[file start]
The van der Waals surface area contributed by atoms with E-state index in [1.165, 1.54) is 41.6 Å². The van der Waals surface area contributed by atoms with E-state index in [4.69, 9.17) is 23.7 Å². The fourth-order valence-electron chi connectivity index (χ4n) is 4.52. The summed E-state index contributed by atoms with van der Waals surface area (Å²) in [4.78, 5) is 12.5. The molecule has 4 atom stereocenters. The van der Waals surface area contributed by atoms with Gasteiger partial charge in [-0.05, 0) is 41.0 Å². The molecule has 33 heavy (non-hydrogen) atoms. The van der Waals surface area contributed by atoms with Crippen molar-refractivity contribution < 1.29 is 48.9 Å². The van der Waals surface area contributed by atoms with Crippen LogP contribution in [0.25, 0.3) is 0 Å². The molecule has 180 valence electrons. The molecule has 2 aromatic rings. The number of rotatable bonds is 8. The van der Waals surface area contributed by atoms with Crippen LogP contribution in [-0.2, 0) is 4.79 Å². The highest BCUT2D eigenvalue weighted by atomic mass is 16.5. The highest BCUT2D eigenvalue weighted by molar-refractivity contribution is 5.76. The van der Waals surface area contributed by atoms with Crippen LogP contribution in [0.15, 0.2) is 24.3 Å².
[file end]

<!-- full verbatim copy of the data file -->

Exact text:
The van der Waals surface area contributed by atoms with E-state index in [1.165, 1.54) is 41.6 Å². The van der Waals surface area contributed by atoms with E-state index in [4.69, 9.17) is 23.7 Å². The fourth-order valence-electron chi connectivity index (χ4n) is 4.52. The summed E-state index contributed by atoms with van der Waals surface area (Å²) in [4.78, 5) is 12.5. The molecule has 4 atom stereocenters. The van der Waals surface area contributed by atoms with Gasteiger partial charge in [-0.05, 0) is 41.0 Å². The molecule has 33 heavy (non-hydrogen) atoms. The van der Waals surface area contributed by atoms with Crippen molar-refractivity contribution < 1.29 is 48.9 Å². The van der Waals surface area contributed by atoms with Crippen LogP contribution in [0.25, 0.3) is 0 Å². The molecule has 180 valence electrons. The molecule has 2 aromatic rings. The number of rotatable bonds is 8. The van der Waals surface area contributed by atoms with Crippen LogP contribution in [-0.2, 0) is 4.79 Å². The highest BCUT2D eigenvalue weighted by atomic mass is 16.5. The highest BCUT2D eigenvalue weighted by molar-refractivity contribution is 5.76. The van der Waals surface area contributed by atoms with Crippen LogP contribution in [0.15, 0.2) is 24.3 Å².